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An introduction to laser additive manufacturing

Laser additive manufacturing

What is laser additive manufacturing?

Laser additive manufacturing is a process in which a laser beam is used to fuse or melt successive layers of wire or powder material together to create a 3D object. The material used can vary, from high-strength metal alloys to thermoplastics and resins, and the process can be used to create complex shapes with high precision.

The technique has several advantages over conventional manufacturing methods. One major benefit is its ability to create complex structures with optimised geometries that would be difficult or even impossible to produce using conventional techniques. The high precision and accuracy of the process helps reduce the need for post-processing, all while minimising material waste and energy consumption compared to traditional manufacturing methods. 

It is also very automatable and customisable, having been deployed successfully for rapid prototyping and the ability to produce small-medium batches of customised parts cost-effectively. In recent years, the process has also become repeatable enough to enable it to be used for large-scale production, which is starting to occur in industry.

The technology enables products to be created on-demand, using only the necessary materials and without the need for assembly. It can be used to dramatically shorten the supply chain, enabling parts to be produced locally and quickly. This not only reduces the cost and time required for production, but also reduces the environmental impact of transportation and waste.

What types of laser additive manufacturing are there?

Laser additive manufacturing can be categorised into several different types based on the energy source used to melt the material and the way in which the material is deposited.

The most common types of laser additive manufacturing include:

Powder bed fusion (PBF): In this process, a layer of powder is spread across a build platform, and a laser beam is used to selectively melt the powder in specific areas, fusing it together to create a solid object. A new layer of powder is then spread on top, and the process repeats layer-by-layer until the part is complete. PBF is often used with metals and alloys, and is known for its high precision and excellent surface finish. This method is used in several different forms, including selective laser sintering (SLS), selective laser melting (SLM), and direct metal laser sintering (DMLS).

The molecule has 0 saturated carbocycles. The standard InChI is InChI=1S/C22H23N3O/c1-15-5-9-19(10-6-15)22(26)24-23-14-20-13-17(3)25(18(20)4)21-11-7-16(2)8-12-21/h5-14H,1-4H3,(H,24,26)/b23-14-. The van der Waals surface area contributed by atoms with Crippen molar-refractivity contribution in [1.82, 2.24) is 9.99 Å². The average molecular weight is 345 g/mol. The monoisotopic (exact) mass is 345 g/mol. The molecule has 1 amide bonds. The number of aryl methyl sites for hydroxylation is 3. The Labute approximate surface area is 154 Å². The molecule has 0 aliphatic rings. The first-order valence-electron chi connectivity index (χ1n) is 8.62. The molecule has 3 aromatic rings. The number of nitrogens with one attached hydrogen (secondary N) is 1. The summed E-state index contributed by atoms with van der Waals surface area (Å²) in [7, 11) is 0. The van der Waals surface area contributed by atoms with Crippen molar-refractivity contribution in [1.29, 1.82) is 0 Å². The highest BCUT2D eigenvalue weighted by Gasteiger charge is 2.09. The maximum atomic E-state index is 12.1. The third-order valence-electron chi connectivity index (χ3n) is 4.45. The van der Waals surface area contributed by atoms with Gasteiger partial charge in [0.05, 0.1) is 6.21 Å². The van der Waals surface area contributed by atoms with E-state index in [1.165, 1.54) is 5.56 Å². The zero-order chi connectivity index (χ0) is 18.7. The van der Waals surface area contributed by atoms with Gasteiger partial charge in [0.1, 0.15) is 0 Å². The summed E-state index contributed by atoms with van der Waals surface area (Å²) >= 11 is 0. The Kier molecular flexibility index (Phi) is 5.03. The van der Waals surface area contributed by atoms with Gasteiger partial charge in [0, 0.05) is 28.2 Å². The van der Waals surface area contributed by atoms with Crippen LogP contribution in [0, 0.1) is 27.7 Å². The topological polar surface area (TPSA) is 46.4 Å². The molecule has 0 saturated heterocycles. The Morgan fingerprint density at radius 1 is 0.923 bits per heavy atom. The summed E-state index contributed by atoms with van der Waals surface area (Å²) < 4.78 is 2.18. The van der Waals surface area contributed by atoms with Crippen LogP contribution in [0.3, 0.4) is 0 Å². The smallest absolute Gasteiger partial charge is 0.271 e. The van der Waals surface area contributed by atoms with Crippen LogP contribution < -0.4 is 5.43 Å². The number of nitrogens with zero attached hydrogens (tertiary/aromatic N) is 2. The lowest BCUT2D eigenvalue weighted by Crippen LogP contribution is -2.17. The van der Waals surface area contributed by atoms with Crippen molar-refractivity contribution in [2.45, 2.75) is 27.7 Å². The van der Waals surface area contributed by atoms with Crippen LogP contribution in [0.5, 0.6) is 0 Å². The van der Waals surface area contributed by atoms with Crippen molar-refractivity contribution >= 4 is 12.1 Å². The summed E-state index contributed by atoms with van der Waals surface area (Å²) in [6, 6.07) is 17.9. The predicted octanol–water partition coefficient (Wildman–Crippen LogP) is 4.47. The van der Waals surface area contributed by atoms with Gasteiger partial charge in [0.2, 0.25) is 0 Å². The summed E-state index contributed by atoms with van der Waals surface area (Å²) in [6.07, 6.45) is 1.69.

Directed energy deposition (DED): DED is a process in which a laser beam is used to melt and fuse metal powder or wire as it is deposited onto a substrate. This enables the creation of 3D structures from a continuous stream of material, rather than from layers of powdered material as in PBF. This technique is often used for repairing or adding material to existing parts, as well as for creating new parts with complex geometries at high build rates. DED is particularly useful for large-scale manufacturing, and can be used to create parts that are several metres in size.

Material jetting: Material jetting is a process in which a liquid material is deposited onto a substrate through a small nozzle, which is then solidified using a laser beam. This technique is particularly useful for creating parts with high resolution and accuracy, as well as for producing multi-material parts with complex internal structures.

Sheet lamination: Sheet lamination involves the layer-by-layer bonding of sheets of material using a laser beam, often with adhesive or other bonding agents, to create a solid part. This technique is particularly useful for creating large, flat parts, such as panels or laminates, and is often used in the automotive and aerospace industries.

Stereolithography: Stereolithography is a process in which a laser is used to selectively solidify a liquid photopolymer resin, layer-by-layer, to create a solid 3D object. The laser beam traces the cross-sections of the object onto the surface of the resin, solidifying it where the light touches it. The build platform is then lowered, and a new layer of resin is added and solidified on top of the previous layer. 

What industries are using laser additive manufacturing?

The extensive range of benefits offered by laser additive manufacturing are now being deployed across numerous industries, including:

Aerospace: Laser additive manufacturing is being used in the creation of lightweight, high-performing aircraft parts such as fuel nozzles, ducting, heat exchangers, landing gear components, turbine blades, engine parts and other critical components. Rocket thrust chambers and other propulsion components are also now being produced with laser additive manufacturing. Due to the many regulations of the aerospace industry, many of these parts are still in the prototyping stage and are yet to be deployed in commercial aircraft.